Ed’s letter: We’re doing okay, South Africa

Posted by A on 17 August 2017

Every country has its assets, say Sonya Schoeman. After a recent trip overseas she decides South Africa has many.

On July 16, my partner and I were speeding down a three-lane highway outside Beirut, Lebanon. Backwards. Our Uber driver had overshot the turn-off to the small coastal town of Batroun. So he pulled over and flipped gears into reverse.

Batroun seashore in Lebanon. Image by Laurent Tironi

Let me explain: in Lebanon ‘three lane’ is actually five. Cars squeeze between the official lanes with a toot of the horn, ‘Hey-hey, listen up, I’m here on your right/left/grinding up against your bumper’, and miraculously, the flow adjusts without the tossing of an expletive or the loss of a side mirror. But this was adding another dimension to an already over-expanded equation. I glared at our driver and let out a mewl to alert him that this foreigner and Uber client was officially terrified and primed to give a poor rating, but he simply hiked his left elbow over his seat, craned his neck, said a few Lebanese-isms and put his foot down. He knew his countrymen would let him through – or at least smart enough to know that they should always look out for the one idiot on the road who’ll be trying something stupid. Back home, this would’ve set off massive road rage.

Lebanon reminded me that every country has its assets. There, the food, the warm people, the astounding history, the incredible buildings, the industrious attitude, the fruit and vegetables that taste so intense, the tolerance on the roads – it’s an exciting place to visit. It also has its difficulties: the ratio of Lebanese nationals to Syrian refugees is equal, I was told repeatedly; the tension of being a country in the Middle East; the traffic and density of Beirut; poor regulation of natural resources. It made me appreciate home.

We have so much here: glorious space, amazing accommodation, beautiful public parks in and around our cities. We have more than 20 national parks and nine national gardens. That’s not bad. Also, the environment is part of robust national discussion, and we have a Constitution that protects our environmental rights. We have a good base to work off and we can use it. So I came back from a great holiday with one overriding impression: in many ways, we’re doing okay, South Africa. And when I look at this edition with so many inspiring destinations, I’m so thankful to live in this amazing country, on this continent.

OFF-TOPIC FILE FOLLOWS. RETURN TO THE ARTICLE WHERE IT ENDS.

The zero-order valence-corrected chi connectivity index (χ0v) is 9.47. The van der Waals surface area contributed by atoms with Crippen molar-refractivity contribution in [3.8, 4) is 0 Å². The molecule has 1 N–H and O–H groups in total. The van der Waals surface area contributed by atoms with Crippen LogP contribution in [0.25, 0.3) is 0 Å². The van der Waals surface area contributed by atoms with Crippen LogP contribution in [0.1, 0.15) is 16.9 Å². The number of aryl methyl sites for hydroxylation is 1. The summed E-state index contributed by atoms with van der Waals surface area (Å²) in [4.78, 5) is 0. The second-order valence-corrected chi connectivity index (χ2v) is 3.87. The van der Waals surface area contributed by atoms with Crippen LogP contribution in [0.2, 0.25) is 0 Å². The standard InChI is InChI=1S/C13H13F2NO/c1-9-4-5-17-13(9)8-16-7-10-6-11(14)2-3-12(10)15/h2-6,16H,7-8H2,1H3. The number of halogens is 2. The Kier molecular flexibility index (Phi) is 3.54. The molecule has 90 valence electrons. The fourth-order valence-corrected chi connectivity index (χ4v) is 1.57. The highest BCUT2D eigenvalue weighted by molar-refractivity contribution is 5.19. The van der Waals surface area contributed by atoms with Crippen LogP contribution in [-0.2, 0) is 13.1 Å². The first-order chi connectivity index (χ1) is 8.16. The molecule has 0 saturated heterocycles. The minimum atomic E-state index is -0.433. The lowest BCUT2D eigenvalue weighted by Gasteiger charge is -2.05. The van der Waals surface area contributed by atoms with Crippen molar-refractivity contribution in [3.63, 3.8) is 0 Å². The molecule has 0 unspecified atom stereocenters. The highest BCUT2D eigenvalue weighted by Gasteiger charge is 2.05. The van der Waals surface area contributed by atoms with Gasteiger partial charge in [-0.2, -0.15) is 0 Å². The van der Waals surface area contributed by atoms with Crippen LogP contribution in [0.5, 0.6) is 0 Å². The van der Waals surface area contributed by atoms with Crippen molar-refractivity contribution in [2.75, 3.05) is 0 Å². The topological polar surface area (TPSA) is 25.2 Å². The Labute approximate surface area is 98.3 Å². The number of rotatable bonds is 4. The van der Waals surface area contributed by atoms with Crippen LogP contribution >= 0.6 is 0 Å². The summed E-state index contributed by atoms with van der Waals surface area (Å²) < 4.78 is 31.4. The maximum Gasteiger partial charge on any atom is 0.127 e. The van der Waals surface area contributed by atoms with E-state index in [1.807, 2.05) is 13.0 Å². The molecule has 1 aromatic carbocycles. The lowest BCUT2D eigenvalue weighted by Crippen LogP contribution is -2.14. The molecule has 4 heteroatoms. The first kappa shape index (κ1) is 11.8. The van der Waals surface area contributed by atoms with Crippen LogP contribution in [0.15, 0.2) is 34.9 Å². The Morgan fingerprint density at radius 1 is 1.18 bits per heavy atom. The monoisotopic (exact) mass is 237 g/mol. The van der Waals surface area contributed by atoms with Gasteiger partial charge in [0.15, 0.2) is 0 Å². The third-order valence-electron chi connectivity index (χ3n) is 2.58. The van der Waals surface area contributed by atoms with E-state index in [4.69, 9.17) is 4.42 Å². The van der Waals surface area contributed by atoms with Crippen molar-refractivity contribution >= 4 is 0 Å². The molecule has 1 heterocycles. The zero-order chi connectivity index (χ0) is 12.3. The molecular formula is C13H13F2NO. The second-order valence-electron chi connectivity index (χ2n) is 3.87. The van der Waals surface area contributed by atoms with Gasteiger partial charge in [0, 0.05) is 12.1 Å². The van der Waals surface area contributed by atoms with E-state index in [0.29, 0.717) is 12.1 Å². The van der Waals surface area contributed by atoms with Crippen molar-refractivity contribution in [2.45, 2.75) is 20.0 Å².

Enjoy this issue.


5 things to look out for in the September issue

Anyone for beach bats?

It’s time to take our kit off again – on the beach, I mean. So we’ve rooted out some of the best seaside options that are close to our cities so you can keep travel time down to a tick. Turn to page 68.

Exquisitely scary adventure

Turn to page 92 and imagine yourself there, in that magnificent landscape and under that frothy Milky Way in Namibia.

A new way to do Greece

Writer and columnist Helen Walne got a bee in her bathing suit for swimming in the wild. She says the waters around this Greek island are perfect for it (page 98).

Plan your next Karoo trip

Here are two ways you can do it: one budget and independent, the other curated. See page 78.

Look out for the good-value star

Each issue of Getaway has several inexpensive accommodation options, places to stay for under R550 pp (some for less) and that we think offer good value.


This month’s contributors

Don Pinnock – Namibia, page 88

Some time back Don realised he knew nothing about the natural world, so he set out to discover it. This took him to five continents – including Antarctica – and resulted in five books on natural history and hundreds of articles about his travels. His other books include award-winning Gang Town and a biography of anti- apartheid activist Ruth First. He is a former editor of Getaway magazine.


Helen Walne – Greece, page 98

Never the fastest but always in her element, writer and author Helen can be found practising her stroke in the frigid Atlantic Ocean around Cape Town. Having grown up largely terrestrial, with regular family hikes in the Drakensberg, she has swapped solid ground for liquid depths and become an annoyingly enthusiastic open-water swimmer. Her ambition now is to take on an ice swim somewhere where there is a lot of vodka.


Mohale Mashigo – Cape Town, page 123

Mohale is a Soweto-born author (of best-selling novels The Yearning and Beyond the River), comic-book writer, lover of wine and full-time book nerd. When she has free time, she cooks for friends or writes music. Before she started writing novels, she wrote (racy) Sweet Valley High fan fiction. As a speaker at Open Book Cape Town this year, she describes her adopted hometown for us.


 Teagan Cunniffe – Seychelles, page 62

Teagan first visited Seychelles with a good friend, Luc, during their varsity years. They swam, walked, drank mojitos while fishing from the rocks, woke at midnight to watch turtles nesting and built ‘shade fortresses’ out of beach chairs and sheets. Older and far more aware of the importance of sunscreen, she recently returned to the most island- lifestyle destination you can imagine: La Digue.



Read more in the September Getaway issue.

Get this issue →

Our September issue features 11 amazing beach cottages, two ways to see the Klein Karoo, a windswept 4X4 drive in Namibia, our guide to swimming in Greece and much more!


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